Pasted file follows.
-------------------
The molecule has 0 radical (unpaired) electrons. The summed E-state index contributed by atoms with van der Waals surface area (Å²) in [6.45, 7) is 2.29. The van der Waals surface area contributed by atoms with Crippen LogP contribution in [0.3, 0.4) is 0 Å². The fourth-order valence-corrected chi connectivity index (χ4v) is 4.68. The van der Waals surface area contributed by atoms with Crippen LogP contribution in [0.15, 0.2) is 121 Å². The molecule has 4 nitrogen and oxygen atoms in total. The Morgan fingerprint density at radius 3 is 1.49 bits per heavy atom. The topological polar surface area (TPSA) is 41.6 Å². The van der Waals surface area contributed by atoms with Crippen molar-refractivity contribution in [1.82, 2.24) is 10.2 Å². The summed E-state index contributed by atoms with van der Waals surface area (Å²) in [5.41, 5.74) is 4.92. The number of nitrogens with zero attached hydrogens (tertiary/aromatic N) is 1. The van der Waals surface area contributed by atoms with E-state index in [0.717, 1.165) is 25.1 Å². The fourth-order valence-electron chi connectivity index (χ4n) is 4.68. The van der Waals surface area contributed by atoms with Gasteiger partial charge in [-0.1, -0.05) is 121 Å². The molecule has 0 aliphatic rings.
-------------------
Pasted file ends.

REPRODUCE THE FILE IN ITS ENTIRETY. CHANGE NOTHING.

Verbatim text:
The molecule has 0 radical (unpaired) electrons. The summed E-state index contributed by atoms with van der Waals surface area (Å²) in [6.45, 7) is 2.29. The van der Waals surface area contributed by atoms with Crippen LogP contribution in [0.3, 0.4) is 0 Å². The fourth-order valence-corrected chi connectivity index (χ4v) is 4.68. The van der Waals surface area contributed by atoms with Crippen LogP contribution in [0.15, 0.2) is 121 Å². The molecule has 4 nitrogen and oxygen atoms in total. The Morgan fingerprint density at radius 3 is 1.49 bits per heavy atom. The topological polar surface area (TPSA) is 41.6 Å². The van der Waals surface area contributed by atoms with Crippen molar-refractivity contribution in [1.82, 2.24) is 10.2 Å². The summed E-state index contributed by atoms with van der Waals surface area (Å²) in [5.41, 5.74) is 4.92. The number of nitrogens with zero attached hydrogens (tertiary/aromatic N) is 1. The van der Waals surface area contributed by atoms with E-state index in [0.717, 1.165) is 25.1 Å². The fourth-order valence-electron chi connectivity index (χ4n) is 4.68. The van der Waals surface area contributed by atoms with Gasteiger partial charge in [-0.1, -0.05) is 121 Å². The molecule has 0 aliphatic rings.